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The state high school softball tournament will continue to be in Hastings.

The Nebraska School Activities Association board of directors voted unanimously to keep the tournament for the next five years at the eight-field Smith Softball Complex, which has hosted the event since 2008. The board came to that decision after hearing proposals from Hastings and three other cities — York, Grand Island and North Platte — at their November meeting in Lincoln on Thursday.

“Hastings has made some things happen that we thought would be good,” NSAA executive director Jay Bellar said. “The fields out there are really good, the community does a great job of supporting the tournament and their facilities set them apart.”

Hastings’ bid included expanding the dugouts by 10 feet on the four fields used for the state tournament as well as raising the backstops 8 feet to protect fans from foul balls.

Those improvements further enhanced Hastings’ advantage over the other communities, specifically the center building in the middle of the four championship fields.

None of the other facilities presented in the bids — the 2-year-old York Ballpark Complex with seven fields, the recently expanded Veterans Athletic Complex in Grand Island (from four fields to 10) and the seven-field Dowhower Softball Complex in North Platte — offered the complete amenities in one structure like the Smith Complex.

Hastings’ three-level building houses concessions, rest rooms and a training room for athletes on the ground floor, a second level that has an umpire room, men’s and women’s locker rooms for them and a hospitality room for workers and media, and a third-floor level with large windows leading to each field for official scorers and media, a space that can handle 48 people.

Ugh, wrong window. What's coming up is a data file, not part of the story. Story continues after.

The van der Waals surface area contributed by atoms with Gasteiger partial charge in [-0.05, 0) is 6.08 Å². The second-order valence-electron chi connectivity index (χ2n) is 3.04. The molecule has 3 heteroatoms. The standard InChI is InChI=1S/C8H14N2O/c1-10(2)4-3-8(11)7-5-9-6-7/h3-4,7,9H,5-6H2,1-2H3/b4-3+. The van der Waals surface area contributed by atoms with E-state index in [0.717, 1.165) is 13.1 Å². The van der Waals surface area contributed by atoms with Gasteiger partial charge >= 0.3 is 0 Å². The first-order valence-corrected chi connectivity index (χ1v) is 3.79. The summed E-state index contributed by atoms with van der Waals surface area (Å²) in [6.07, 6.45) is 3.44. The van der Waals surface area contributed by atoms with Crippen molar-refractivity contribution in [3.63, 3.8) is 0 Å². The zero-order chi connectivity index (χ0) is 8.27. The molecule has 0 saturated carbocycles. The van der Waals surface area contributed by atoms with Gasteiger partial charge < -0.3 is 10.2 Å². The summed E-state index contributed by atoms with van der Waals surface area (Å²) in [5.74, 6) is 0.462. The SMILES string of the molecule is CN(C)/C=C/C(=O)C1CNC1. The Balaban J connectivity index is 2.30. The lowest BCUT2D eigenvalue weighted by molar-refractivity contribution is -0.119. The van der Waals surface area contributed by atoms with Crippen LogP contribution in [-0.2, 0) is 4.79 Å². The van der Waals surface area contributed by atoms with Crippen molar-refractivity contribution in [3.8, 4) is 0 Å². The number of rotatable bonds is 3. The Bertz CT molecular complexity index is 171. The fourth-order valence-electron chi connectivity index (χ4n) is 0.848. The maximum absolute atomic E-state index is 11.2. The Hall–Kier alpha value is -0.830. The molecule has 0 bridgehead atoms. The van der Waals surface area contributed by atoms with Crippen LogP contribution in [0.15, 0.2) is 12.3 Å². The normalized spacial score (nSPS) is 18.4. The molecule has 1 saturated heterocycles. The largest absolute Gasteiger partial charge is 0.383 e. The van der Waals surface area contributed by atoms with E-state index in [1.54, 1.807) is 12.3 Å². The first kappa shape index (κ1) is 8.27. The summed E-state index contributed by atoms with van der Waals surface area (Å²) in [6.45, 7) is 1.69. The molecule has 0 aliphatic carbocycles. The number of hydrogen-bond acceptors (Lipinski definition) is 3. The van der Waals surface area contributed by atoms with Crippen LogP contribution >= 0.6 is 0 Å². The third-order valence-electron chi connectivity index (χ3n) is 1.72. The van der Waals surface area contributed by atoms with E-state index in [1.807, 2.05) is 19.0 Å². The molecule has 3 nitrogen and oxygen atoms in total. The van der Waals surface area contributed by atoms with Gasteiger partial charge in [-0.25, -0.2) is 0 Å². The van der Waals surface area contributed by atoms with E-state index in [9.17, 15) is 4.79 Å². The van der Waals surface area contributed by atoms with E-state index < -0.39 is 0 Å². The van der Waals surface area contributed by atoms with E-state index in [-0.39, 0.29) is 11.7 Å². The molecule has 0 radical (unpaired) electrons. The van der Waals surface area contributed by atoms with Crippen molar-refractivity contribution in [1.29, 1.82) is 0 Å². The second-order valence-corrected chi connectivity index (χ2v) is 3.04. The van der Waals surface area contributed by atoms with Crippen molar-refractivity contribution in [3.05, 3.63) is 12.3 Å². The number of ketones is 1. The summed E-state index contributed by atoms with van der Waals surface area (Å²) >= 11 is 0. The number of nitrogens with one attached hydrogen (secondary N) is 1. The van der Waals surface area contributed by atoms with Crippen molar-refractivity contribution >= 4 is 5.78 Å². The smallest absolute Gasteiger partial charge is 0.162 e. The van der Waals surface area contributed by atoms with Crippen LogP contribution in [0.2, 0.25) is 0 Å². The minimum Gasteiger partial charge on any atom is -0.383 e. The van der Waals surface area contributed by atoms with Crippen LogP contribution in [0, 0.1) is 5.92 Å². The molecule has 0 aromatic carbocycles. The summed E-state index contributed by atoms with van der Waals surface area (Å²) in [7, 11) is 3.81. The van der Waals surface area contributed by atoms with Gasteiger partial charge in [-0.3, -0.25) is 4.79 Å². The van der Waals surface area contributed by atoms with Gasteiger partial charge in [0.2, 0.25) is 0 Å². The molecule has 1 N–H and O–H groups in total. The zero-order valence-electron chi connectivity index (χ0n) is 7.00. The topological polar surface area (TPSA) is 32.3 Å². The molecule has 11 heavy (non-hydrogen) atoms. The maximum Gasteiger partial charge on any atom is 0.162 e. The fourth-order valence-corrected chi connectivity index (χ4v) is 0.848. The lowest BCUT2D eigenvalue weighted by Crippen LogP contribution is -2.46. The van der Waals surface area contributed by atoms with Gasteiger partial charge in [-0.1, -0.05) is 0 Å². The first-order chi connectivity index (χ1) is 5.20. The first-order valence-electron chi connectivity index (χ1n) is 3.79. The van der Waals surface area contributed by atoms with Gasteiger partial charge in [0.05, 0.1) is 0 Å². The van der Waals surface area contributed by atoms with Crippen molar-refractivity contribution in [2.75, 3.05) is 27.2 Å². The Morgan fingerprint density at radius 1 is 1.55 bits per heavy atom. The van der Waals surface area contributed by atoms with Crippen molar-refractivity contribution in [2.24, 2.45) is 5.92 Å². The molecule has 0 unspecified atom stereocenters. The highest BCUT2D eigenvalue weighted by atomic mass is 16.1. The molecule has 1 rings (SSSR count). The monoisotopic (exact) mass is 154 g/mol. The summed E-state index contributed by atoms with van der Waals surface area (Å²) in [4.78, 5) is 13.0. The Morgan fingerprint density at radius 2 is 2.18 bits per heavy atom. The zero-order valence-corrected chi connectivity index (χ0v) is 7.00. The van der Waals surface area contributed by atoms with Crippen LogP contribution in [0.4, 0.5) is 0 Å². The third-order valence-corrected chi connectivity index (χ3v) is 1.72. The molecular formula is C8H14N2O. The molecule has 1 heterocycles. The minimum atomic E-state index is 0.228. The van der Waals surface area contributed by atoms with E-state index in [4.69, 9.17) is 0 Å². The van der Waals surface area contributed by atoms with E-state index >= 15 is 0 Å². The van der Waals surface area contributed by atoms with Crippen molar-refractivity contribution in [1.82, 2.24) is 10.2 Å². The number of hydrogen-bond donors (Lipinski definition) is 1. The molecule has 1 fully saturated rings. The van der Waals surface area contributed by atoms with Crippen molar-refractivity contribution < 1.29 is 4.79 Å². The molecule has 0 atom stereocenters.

There’s also balcony seating connected to the building for spectators that also has wheelchair accessibility.

York’s facility has a press box with two changing rooms and a lounge for umpires as well as upper field views for media and scorers, but with smaller window space. The Grand Island and North Platte bids did not include a permanent structure for official scorers and media, offering instead covered makeshift accommodations outdoors.

The NSAA would’ve paid York $600 to use the fields for the three-day tournament. The NSAA does not pay a facility rental in Hastings, but the hosts do keep 10 percent of the gate receipts with the other 90 percent going to the NSAA.

Hastings also offered a no-loss guarantee to cover NSAA expenses that might exceed income from ticket sales.

The 2019 first-team softball Super-Staters

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Reach the writer at 402-473-7437 or rpowell@journalstar.com. On Twitter @ronpowell_ljs.


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